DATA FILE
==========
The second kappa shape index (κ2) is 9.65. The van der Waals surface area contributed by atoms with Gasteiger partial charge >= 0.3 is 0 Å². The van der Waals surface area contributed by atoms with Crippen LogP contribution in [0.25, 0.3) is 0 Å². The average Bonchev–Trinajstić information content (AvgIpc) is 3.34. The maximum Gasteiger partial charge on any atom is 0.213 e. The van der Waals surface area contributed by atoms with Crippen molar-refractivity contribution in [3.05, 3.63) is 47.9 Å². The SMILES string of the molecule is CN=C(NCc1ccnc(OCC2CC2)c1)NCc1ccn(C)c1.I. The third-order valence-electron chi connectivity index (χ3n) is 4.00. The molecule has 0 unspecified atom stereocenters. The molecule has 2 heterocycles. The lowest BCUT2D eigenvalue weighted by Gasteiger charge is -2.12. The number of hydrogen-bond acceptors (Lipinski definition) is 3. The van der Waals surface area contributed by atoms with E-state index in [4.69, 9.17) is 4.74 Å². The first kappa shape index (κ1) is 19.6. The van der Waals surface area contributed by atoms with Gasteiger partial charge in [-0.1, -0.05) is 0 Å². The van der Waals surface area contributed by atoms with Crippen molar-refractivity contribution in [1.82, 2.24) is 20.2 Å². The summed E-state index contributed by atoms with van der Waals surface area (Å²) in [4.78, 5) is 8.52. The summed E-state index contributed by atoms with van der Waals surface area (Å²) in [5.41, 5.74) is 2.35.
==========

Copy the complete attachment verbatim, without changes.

The second kappa shape index (κ2) is 9.65. The van der Waals surface area contributed by atoms with Gasteiger partial charge >= 0.3 is 0 Å². The van der Waals surface area contributed by atoms with Crippen LogP contribution in [0.25, 0.3) is 0 Å². The average Bonchev–Trinajstić information content (AvgIpc) is 3.34. The maximum Gasteiger partial charge on any atom is 0.213 e. The van der Waals surface area contributed by atoms with Crippen molar-refractivity contribution in [3.05, 3.63) is 47.9 Å². The SMILES string of the molecule is CN=C(NCc1ccnc(OCC2CC2)c1)NCc1ccn(C)c1.I. The third-order valence-electron chi connectivity index (χ3n) is 4.00. The molecule has 0 unspecified atom stereocenters. The molecule has 2 heterocycles. The lowest BCUT2D eigenvalue weighted by Gasteiger charge is -2.12. The number of hydrogen-bond acceptors (Lipinski definition) is 3. The van der Waals surface area contributed by atoms with E-state index in [4.69, 9.17) is 4.74 Å². The first kappa shape index (κ1) is 19.6. The van der Waals surface area contributed by atoms with Gasteiger partial charge in [-0.1, -0.05) is 0 Å². The van der Waals surface area contributed by atoms with Crippen molar-refractivity contribution in [1.82, 2.24) is 20.2 Å². The summed E-state index contributed by atoms with van der Waals surface area (Å²) in [4.78, 5) is 8.52. The summed E-state index contributed by atoms with van der Waals surface area (Å²) in [5.41, 5.74) is 2.35.